These incentives can also be used in development plans which target missing ingredients in a local economy (Friedman 25). They can be used to target firms which would complement each other and form "industry clusters" where you can exploit "agglomeration economies," which increases efficiency of production by concentrating these industries in a geographic location (Mattey 51). In the example of the Mall of America, incentives were used and yet nearby malls show little reduction in sales. This shows that the Mall has indeed created a new market and new jobs in Minneapolis. It didn't. just move jobs around (Wieffering 14). They can also be used to target. companies which can provide social benefits by adhering to minimum wages, targeting their employment and following environmental standards (McEntee 42). Congress has already developed "enterprise zones" based on this idea (Fox 54). President Clinton has also called for expansion of enterprise zones and incentives to companies that hire welfare recipients (Mitchell R9).

Despite this mountain of evidence for incentives, some still demand action to stop incentives; however, the federal government shouldn't control incentives, and states are already taking steps to control the existing problems. Many states are discussing disclosure of the bidding process for incentives to the public (Fettig 10). Many states are also doing cost-benefit analysis of incentives such as a study commissioned by Ohio attached to state incentives (Fettig 18). There have also been conferences to discuss the mitigation of escalation in incentives such as the Great Lakes Conference (Fettig 18). States are dealing with the so-called winner's curse by introducing clawbacks which cut off payments or demand payment back on incentives. Indianapolis and New York City already have such programs (Phillips A2). In fact 75 percent of incentive packages now have some form of clawback (Phillips A2).

There are also many questions as to the federal government's ability to end targeted incentives. Many believe that states would get around the laws, and cases challenging incentives would only crowd the courts (Reich 29). There was also a case in North Carolina where incentives were challenged as unconstitutional, and it was struck down by the state Supreme Court (Fettig 15).

As you can see this is a complicated issue. I believe the evidence presented has shown how well incentives work in individual states and how they can work in a positive-sum game by increasing efficiency and spurring new industry. I have also shown that it would be improper for the federal government to take such drastic measures on an issue states are already dealing with.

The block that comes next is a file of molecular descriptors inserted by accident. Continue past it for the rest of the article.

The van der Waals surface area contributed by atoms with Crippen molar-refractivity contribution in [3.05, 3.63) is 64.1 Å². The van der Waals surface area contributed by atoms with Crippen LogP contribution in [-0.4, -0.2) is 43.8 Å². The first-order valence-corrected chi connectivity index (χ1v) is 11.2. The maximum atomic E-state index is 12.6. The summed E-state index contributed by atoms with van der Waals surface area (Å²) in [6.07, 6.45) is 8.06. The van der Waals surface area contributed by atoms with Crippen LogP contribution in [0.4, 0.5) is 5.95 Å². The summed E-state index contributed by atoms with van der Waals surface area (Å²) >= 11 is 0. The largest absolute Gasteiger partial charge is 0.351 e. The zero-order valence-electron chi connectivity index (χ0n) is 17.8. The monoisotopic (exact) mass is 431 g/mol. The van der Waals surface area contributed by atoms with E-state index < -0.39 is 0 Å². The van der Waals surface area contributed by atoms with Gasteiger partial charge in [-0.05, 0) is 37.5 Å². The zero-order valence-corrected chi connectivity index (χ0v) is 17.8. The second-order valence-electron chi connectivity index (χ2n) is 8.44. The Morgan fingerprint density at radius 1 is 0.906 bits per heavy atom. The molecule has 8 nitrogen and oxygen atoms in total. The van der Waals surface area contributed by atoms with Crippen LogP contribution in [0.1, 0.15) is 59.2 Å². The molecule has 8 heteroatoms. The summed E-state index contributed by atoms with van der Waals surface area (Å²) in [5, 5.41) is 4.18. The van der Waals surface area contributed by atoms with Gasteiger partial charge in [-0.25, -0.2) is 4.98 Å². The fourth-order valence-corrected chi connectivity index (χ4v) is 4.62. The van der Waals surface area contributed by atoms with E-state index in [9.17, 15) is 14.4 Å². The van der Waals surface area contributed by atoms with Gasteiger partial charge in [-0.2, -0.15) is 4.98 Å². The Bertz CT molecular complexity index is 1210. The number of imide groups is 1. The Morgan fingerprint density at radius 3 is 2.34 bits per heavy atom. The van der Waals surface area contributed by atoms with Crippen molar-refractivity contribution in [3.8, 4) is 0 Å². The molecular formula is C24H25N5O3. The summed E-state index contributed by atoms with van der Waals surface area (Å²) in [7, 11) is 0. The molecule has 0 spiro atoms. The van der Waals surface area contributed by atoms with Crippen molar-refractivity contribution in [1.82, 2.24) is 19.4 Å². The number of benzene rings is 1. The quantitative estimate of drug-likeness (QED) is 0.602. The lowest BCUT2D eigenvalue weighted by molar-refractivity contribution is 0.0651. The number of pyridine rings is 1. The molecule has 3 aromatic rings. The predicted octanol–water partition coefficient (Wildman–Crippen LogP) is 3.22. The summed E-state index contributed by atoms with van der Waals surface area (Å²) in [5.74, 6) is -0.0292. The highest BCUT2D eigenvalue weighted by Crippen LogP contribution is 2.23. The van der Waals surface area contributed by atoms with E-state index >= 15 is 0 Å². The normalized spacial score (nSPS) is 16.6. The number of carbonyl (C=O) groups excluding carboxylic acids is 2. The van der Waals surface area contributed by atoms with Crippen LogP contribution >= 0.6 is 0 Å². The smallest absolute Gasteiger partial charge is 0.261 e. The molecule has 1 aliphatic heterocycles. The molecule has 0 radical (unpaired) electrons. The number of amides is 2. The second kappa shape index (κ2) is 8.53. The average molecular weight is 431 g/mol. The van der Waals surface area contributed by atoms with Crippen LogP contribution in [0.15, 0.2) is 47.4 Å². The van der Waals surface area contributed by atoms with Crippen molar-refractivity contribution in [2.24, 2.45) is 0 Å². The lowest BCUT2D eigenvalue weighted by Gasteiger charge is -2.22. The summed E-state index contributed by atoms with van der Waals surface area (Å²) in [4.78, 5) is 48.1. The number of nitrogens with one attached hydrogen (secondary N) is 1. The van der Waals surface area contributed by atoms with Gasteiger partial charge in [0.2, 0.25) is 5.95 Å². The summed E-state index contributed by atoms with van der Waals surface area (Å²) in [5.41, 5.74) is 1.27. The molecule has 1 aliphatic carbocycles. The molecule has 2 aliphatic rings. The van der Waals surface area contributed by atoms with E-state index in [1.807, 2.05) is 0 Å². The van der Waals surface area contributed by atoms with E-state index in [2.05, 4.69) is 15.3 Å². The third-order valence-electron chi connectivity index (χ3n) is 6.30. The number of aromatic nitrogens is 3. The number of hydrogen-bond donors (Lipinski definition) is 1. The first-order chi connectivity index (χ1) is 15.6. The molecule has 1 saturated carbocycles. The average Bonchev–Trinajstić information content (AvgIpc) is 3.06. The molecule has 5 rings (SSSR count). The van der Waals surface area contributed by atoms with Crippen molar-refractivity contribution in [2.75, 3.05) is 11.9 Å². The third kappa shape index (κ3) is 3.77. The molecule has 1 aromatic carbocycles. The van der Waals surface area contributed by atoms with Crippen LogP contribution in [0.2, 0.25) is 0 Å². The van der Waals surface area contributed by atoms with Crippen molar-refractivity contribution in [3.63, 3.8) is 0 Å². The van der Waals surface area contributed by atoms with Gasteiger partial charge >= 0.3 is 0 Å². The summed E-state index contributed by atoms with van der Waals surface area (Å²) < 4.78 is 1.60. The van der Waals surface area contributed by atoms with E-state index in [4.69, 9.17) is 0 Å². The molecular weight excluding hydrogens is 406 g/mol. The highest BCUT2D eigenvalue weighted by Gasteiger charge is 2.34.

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Buus, Jim. Letter. "Incentives Don't Just Lure Jobs, They Create Them." fedgazette October 1996, 14.

Christian, Shirley. "Kansas City is Rediscovering its Downtown Area." New York Times 6 October 1996: R3.

Fettig, David. "A Report From the Battlefield." The Region June 1996: 8-15.

Fox, Justin. "The Little Policy Idea That Could." Fortune 11 November 1996: 54.

Friedman, Miles. "Governments Can Use Incentives Rationally." Economic Development Review Fall 1994: 25-28.

Mattey, Joe, and Mark Spiegel. "On the Tax Efficiency Effects of Tax Competition for Firms." The Region June 1996: 50-51.

McEntee, Gerald W. "The Problem With State Bidding Wars and Some Possible Remedies." The Region June 1996: 41-42.

Mitchell, Alison. "Job Ideas for Inner City." New York Times 15 Aug. 1996: R9.

Phillips, Michael M. "Localities Force Firms to Keep Promises." Wall Street Journal 26 June 1996: A2 and AI 1.

Reich, Robert B. "Bidding Against the Future?" The Region June 1996: 26-30.

Rivlin, Alice. "An Economic War." The Region June 1996: 20-2.5.

Rose, Frederick. "Growth Tied to State Incentive Programs." Wall Street Journal 8 April 1996: A2 and A8.

Toft, Graham S. "Doing Battle Over the Incentives War: Improve Accountability but Avoid Federal Mandates." The Region June 1996: 37-40.

Wieffering, Eric. "What Has the Mall of America Done to Minneapolis?" American Demographics February. 1994: 13-16.